So even though I’ve never asked and even though she’s never tried to convince me to stay home with the kids (like she did when I was young)… I just know. Maybe I don’t ask because I don’t want to hear it. Maybe I don’t ask because I respect her advice too much. Maybe just knowing in my heart how she feels (without having to hear it in my ears) is enough of a struggle. The struggles of a working mother are great enough already, I don’t need anything more.
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jessie October 10, 2007
I don't have a family of my own, so I can't relate to this exact set of conflicting pressures, but recently I've been thinking about another effect of making different life choices than my mother. I too have committed to a professional career, while my mother committed to raising a family at home. My mother did go to graduate school, but in the arts, which she is only now pursuing professionally since her children are grown. The point is that my post-graduate career decisions represent the first time in my life where I am breaking my mother's mold. As I look to the future and wonder about how I will balance personal and professional commitments, I lack an obvious role model.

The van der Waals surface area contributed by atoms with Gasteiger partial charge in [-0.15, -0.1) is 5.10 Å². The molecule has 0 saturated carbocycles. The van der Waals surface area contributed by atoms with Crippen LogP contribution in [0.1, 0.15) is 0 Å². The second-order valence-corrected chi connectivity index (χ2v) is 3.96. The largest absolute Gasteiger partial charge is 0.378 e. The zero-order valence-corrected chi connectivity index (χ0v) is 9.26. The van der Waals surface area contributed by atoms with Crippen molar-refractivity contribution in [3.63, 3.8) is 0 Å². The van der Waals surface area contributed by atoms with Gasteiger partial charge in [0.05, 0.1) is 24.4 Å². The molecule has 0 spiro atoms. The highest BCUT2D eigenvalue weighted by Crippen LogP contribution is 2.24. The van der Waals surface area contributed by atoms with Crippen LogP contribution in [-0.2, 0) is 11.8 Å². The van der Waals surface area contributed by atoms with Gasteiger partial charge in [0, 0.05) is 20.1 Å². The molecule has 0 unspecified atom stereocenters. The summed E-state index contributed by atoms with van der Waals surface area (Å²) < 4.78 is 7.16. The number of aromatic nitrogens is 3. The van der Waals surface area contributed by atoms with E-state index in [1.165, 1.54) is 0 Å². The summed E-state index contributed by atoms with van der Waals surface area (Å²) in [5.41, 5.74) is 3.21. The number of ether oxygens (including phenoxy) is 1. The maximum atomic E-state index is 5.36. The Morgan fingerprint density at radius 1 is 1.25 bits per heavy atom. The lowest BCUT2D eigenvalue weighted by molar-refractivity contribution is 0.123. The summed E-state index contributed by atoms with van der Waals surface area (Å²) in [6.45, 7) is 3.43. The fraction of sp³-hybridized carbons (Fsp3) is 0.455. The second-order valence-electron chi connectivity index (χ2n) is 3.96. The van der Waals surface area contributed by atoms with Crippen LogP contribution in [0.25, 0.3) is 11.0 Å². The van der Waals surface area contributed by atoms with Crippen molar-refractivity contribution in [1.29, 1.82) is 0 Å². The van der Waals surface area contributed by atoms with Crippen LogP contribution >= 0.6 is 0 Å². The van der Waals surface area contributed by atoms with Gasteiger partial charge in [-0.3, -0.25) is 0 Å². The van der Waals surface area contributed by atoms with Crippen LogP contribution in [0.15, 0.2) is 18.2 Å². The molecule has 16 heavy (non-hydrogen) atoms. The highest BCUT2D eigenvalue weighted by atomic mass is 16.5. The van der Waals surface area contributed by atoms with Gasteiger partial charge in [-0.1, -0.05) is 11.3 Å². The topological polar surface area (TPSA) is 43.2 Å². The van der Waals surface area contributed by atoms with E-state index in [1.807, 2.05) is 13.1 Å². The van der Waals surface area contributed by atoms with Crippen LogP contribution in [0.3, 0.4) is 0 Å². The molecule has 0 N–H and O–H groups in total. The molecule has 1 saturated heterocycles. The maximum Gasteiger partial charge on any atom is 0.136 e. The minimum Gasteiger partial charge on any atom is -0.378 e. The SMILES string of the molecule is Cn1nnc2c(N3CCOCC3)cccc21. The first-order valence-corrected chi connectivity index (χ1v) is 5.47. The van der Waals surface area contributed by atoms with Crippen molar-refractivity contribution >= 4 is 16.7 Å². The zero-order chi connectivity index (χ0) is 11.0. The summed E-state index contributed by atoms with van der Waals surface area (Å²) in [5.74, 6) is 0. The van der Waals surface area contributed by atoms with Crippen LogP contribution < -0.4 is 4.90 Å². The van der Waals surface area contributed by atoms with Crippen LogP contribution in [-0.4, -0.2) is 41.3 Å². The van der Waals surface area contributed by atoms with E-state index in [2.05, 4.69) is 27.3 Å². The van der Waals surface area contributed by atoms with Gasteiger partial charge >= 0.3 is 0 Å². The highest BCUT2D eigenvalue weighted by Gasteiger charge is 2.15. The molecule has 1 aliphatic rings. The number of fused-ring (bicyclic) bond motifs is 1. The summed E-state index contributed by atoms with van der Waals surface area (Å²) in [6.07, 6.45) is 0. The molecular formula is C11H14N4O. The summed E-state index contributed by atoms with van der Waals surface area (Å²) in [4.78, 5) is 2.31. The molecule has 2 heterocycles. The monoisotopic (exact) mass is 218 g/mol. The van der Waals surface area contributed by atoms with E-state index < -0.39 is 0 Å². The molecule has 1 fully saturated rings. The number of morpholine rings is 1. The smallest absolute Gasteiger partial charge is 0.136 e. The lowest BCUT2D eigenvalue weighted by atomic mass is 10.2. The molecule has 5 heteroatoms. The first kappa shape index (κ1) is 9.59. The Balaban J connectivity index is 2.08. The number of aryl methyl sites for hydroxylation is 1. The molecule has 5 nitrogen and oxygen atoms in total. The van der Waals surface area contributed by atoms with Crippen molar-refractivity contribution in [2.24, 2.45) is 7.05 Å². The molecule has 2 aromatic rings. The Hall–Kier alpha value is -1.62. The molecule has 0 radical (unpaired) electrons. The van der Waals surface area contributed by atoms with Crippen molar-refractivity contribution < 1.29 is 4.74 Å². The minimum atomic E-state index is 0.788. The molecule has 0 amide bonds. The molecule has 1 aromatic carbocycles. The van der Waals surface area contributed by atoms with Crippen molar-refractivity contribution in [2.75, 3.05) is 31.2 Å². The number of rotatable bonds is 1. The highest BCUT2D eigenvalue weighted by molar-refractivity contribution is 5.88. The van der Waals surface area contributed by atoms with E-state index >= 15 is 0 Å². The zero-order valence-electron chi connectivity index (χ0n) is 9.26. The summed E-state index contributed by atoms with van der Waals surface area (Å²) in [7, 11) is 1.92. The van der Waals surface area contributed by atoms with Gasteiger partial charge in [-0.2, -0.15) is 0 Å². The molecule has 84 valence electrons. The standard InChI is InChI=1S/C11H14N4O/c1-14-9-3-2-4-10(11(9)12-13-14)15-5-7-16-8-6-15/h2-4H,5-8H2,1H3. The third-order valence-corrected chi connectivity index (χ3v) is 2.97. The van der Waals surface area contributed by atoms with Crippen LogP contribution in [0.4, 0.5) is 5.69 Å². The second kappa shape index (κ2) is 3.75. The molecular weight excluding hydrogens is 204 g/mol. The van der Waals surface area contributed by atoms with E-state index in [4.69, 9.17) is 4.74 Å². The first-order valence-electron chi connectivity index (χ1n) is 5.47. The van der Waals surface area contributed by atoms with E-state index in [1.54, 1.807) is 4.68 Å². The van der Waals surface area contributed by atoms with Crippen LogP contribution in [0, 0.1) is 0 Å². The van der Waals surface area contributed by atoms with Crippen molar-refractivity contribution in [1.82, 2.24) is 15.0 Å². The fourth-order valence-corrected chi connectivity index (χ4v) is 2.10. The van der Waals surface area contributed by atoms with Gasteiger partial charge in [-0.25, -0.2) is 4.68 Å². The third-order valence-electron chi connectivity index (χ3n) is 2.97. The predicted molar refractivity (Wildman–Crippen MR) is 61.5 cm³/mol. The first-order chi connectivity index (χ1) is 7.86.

Of course there are amazing do-it-all women out there upon whom I can model myself, but I don't know any of them the way I know my mom. My mother has been the model against which I have compared myself my entire life. The comparison is less helpful as I divurge from her most fundamental life choices.
Recently I mentioned to Boyfriend that I thought it was harder for me to envision my future life because it will be so different from my mother's. His response, while obvious, was a little eye-openning for me: your dad raised a family and worked full time, can't he be a role model? I love that Boyfriend is so gender nuetral in his outlook that he thinks this is possible-but frankly it isn't, at least not for me.
Chicana October 10, 2007